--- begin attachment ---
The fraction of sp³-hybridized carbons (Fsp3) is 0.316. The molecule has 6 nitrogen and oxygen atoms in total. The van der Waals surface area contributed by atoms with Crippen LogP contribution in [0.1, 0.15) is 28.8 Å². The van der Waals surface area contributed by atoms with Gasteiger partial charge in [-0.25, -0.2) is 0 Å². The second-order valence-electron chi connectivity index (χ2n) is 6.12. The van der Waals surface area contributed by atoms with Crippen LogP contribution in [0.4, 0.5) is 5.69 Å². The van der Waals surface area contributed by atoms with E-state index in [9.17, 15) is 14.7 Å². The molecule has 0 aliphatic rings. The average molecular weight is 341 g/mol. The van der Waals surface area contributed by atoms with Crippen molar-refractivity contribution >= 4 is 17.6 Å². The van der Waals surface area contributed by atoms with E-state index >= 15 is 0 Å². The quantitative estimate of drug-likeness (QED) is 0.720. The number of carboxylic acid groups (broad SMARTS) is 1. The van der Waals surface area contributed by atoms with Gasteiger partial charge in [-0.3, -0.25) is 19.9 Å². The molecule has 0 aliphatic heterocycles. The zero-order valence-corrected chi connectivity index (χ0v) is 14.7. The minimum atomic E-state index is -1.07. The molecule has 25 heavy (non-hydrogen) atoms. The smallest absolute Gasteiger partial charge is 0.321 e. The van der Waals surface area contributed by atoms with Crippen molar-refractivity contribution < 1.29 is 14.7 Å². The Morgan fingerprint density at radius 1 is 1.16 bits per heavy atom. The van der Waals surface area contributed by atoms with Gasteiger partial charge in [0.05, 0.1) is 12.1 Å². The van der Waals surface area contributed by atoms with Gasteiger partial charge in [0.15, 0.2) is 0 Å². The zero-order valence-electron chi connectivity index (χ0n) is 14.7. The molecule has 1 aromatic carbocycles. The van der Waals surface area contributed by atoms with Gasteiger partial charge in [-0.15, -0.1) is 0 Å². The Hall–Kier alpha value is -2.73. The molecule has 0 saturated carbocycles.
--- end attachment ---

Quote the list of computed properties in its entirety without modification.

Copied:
The fraction of sp³-hybridized carbons (Fsp3) is 0.316. The molecule has 6 nitrogen and oxygen atoms in total. The van der Waals surface area contributed by atoms with Crippen LogP contribution in [0.1, 0.15) is 28.8 Å². The van der Waals surface area contributed by atoms with Gasteiger partial charge in [-0.25, -0.2) is 0 Å². The second-order valence-electron chi connectivity index (χ2n) is 6.12. The van der Waals surface area contributed by atoms with Crippen LogP contribution in [0.4, 0.5) is 5.69 Å². The van der Waals surface area contributed by atoms with E-state index in [9.17, 15) is 14.7 Å². The molecule has 0 aliphatic rings. The average molecular weight is 341 g/mol. The van der Waals surface area contributed by atoms with Crippen molar-refractivity contribution >= 4 is 17.6 Å². The van der Waals surface area contributed by atoms with E-state index >= 15 is 0 Å². The quantitative estimate of drug-likeness (QED) is 0.720. The number of carboxylic acid groups (broad SMARTS) is 1. The van der Waals surface area contributed by atoms with Gasteiger partial charge in [-0.3, -0.25) is 19.9 Å². The molecule has 0 aliphatic heterocycles. The zero-order valence-corrected chi connectivity index (χ0v) is 14.7. The minimum atomic E-state index is -1.07. The molecule has 25 heavy (non-hydrogen) atoms. The smallest absolute Gasteiger partial charge is 0.321 e. The van der Waals surface area contributed by atoms with Crippen molar-refractivity contribution < 1.29 is 14.7 Å². The Morgan fingerprint density at radius 1 is 1.16 bits per heavy atom. The van der Waals surface area contributed by atoms with Gasteiger partial charge in [0.05, 0.1) is 12.1 Å². The van der Waals surface area contributed by atoms with Gasteiger partial charge in [0.15, 0.2) is 0 Å². The zero-order valence-electron chi connectivity index (χ0n) is 14.7. The molecule has 1 aromatic carbocycles. The van der Waals surface area contributed by atoms with Gasteiger partial charge in [-0.15, -0.1) is 0 Å². The Hall–Kier alpha value is -2.73. The molecule has 0 saturated carbocycles.